An Assessment Idea: Git

I just had a short conversation with Dave Grant. Dave and I started at UNI at the same time, we have kids of similar ages, so I saw him tonight when he came to pick up my son for a sleepover. While the kids were playing we chatted about “stuff,” and the topic of assessment came up.

At this point, I am talking about assessment of a program, or its pieces, rather than assessment of students. Dave mentioned that he had described a process for several of the Languages and Literature courses involving keeping drafts and comments on those drafts as evidence of student work and improvement.

It immediately made me think of Git. Basically, the problem of documenting all of these things is one about version control. Computer scientists have solved this problem (and more).

So, is it crazy to imagine a world in which college students are asked to use a version control system to document their work?

This doesn’t solve the problem of how to take that data and turn it into some useful measurement of “success.” Still, I think it might be useful.

Tell me why I am wrong.

5 thoughts on “An Assessment Idea: Git

  1. First thought (maybe from the Lizard Brain): it’s hard for people to learn to use/employ version control. This leads to a natural cost-benefit discussion that can only had by the stakeholders.

    Second thought (again from the Lizard Brain, perhaps): this will require a database of information that no academic department is willing to create and administer until there are case studies that establish the benefit.

    Third thought: wouldn’t it be great if all our colleagues ditched MS Word in favor of text editors! That would open the door for Git-ing in a way that could be transformative. And they wouldn’t even have to use LateX. They could use Markdown or Multimarkdown, both of which are relatively easy. This would have the additional benefit of promoting (for students, especially early career students) a “content first” mentality that would lead them to focus on the ideas they are exploring and the way they are communicating them to their audience. Only later (in their academic or course career) would they layer in more sophisticated formatting to give their “steak” more “sizzle”.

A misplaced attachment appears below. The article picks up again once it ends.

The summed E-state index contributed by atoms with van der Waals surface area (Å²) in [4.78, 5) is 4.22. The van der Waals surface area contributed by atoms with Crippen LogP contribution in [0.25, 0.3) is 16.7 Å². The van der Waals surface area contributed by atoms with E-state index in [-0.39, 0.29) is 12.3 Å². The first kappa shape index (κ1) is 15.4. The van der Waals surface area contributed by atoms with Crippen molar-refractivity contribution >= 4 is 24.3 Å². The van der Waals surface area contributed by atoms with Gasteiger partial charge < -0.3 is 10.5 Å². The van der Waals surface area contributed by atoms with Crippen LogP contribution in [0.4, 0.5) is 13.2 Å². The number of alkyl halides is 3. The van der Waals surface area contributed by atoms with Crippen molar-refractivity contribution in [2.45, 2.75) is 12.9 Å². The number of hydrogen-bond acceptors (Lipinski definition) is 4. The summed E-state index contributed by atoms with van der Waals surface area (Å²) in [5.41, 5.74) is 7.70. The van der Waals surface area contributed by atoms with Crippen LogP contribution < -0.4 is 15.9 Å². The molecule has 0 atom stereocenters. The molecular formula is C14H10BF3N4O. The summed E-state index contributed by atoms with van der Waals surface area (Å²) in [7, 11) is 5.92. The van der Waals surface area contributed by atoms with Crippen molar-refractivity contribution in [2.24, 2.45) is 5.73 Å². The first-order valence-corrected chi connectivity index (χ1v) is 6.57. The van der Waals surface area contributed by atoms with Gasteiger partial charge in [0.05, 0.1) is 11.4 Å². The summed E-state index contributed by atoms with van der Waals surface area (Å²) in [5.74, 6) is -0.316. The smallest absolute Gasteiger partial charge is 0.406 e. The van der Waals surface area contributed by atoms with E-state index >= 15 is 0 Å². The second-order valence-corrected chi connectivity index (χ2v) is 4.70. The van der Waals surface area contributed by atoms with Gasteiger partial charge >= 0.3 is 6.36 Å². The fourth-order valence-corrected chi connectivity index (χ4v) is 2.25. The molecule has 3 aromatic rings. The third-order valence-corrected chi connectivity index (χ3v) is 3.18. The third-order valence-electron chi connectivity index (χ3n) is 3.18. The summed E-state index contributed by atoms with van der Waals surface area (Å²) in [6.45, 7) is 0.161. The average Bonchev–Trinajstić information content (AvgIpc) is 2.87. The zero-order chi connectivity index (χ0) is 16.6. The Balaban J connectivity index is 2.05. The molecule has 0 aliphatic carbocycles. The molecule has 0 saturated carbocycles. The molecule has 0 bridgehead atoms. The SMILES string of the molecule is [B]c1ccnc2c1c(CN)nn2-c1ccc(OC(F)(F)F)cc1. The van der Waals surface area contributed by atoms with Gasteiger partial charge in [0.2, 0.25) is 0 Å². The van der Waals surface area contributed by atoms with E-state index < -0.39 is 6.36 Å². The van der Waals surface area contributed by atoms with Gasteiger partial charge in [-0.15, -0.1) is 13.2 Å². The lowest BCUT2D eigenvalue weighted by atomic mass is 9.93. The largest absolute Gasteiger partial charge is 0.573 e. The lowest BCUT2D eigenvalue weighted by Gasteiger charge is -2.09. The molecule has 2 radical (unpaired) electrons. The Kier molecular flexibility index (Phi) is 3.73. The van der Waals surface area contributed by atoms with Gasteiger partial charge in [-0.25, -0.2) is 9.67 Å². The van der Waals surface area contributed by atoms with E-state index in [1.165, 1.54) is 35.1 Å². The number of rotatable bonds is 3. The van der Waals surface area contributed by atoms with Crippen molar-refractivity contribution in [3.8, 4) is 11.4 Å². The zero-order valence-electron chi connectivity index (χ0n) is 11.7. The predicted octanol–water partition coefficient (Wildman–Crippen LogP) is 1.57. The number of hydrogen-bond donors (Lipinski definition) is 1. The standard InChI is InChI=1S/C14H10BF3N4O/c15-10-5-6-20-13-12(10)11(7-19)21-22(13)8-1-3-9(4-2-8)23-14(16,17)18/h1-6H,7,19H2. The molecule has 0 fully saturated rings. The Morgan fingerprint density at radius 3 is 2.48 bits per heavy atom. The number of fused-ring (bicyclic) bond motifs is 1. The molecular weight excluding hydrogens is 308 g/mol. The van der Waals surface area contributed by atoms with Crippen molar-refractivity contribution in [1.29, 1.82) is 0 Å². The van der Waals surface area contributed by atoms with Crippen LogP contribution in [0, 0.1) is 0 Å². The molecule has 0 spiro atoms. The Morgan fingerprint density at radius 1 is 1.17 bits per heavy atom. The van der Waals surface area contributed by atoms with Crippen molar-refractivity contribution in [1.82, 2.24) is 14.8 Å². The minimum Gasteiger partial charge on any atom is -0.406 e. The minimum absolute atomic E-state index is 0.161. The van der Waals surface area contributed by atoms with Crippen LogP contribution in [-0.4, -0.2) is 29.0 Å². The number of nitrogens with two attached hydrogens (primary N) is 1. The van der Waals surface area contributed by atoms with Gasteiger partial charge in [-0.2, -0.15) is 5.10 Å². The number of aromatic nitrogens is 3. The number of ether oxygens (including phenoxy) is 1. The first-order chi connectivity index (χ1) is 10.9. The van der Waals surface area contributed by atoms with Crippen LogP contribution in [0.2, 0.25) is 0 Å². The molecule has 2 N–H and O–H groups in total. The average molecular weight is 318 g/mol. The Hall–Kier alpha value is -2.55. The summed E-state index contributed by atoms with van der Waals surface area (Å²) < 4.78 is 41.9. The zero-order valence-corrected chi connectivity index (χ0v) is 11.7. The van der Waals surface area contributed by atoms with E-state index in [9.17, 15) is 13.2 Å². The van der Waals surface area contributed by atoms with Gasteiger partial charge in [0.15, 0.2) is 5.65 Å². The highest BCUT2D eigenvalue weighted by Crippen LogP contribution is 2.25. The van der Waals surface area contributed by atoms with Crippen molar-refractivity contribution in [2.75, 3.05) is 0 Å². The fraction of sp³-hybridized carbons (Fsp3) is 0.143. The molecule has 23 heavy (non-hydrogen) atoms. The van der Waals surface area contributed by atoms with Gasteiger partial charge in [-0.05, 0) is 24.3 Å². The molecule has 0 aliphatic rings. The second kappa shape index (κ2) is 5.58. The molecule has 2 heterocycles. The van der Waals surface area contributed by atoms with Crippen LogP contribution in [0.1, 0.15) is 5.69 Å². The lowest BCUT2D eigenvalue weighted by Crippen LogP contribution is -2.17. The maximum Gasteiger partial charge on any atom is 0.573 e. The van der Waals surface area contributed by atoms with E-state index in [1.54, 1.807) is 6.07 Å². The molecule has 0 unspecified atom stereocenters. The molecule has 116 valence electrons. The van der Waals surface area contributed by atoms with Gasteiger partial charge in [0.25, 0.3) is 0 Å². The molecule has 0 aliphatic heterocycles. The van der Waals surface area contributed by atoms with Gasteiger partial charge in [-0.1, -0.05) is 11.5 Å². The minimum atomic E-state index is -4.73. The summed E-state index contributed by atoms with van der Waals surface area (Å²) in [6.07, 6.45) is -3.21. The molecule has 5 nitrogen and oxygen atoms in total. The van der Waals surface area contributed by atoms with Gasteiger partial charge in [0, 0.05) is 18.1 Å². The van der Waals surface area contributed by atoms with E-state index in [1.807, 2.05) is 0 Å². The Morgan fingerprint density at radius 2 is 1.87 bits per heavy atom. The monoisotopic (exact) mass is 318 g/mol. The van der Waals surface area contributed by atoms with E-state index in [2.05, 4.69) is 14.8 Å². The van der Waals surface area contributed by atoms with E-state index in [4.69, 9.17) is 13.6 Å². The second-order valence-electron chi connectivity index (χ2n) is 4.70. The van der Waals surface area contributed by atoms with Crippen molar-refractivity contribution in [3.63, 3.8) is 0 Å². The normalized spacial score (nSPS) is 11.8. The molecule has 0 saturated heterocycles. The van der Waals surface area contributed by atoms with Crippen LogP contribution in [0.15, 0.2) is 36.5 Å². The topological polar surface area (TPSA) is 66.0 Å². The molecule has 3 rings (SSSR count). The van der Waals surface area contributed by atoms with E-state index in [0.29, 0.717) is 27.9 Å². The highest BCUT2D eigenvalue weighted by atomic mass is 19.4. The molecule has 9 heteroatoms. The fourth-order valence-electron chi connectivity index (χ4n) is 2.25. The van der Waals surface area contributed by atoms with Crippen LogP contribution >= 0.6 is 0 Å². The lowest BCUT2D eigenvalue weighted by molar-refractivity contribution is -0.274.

But what’s the chance that our friends in other departments would ditch Micro$oft? Zilch, certainly.

    The middle way is promoting collaborative writing with tools like Google Docs, and requiring students to engage in deep revision. This would give changelogs that could be mined for the type of information that you’re looking for, right?

  2. Ooh! I hadn’t thought about the google docs tools. we have google apps on campus, so that might be easier to implement. The real problem is that it throws latex out the window…

    I know I am being naive and optimistic. I have colleagues, in my own department, whose work I respect and admire, who still use MS for writing… Even math-heavy things. Sigh.

  3. I am an example of Jason’s first point: while I understand the basic concept of version control, I do not yet understand it well enough to know why this is an awesome idea.

    And I also have about half of my department is still on Word for everything. It drives me nuts.

  4. Let’s not say “awesome” just yet. The reason I want it is because reasonable use of git would keep a complete record of all submitted versions, comments, revisions, and final product for any particular file that was tracked. It would even keep a record of how the changes move along in time, and you can go back and find whatever you want.

    This handles all of the “database” problems that arise when trying to collect assessment data.

    It doesn’t do anything about the problem of how to effectively use that collected data.

  5. I don’t think math work goes through the same type of draft-comment-revise-repeat scheme that you see in the humanities, as probably most of the revision is done on scratch paper as a student tries out different ideas until they find something that seems correct. You might see some of this pattern if you are having them write up small projects. Thus I’m not sure what value we’d get from seeing all the drafts.

    Two thoughts:

    Since students usually do different variations on the same type of problems throughout the semester, it seems that a portfolio of work from the beginning to the end (plus drafts if you want), would provide the same type of data and would be easier to collect. Plus, you could create a rubric for what you are looking for overall and have people evaluate samples of student work from early in the semester to compare with that from later in the semester.(Our English department does something like this to evaluate their program and their instructors)

    I have a colleague who is trying to capture the early part of a student’s work by having them record themselves doing the work using Google Hangout On Air. He has them type the work up in Mathematica, so on the video we can see the screen and what they type, and hear what they say about it. Again you have the problem of using the data.

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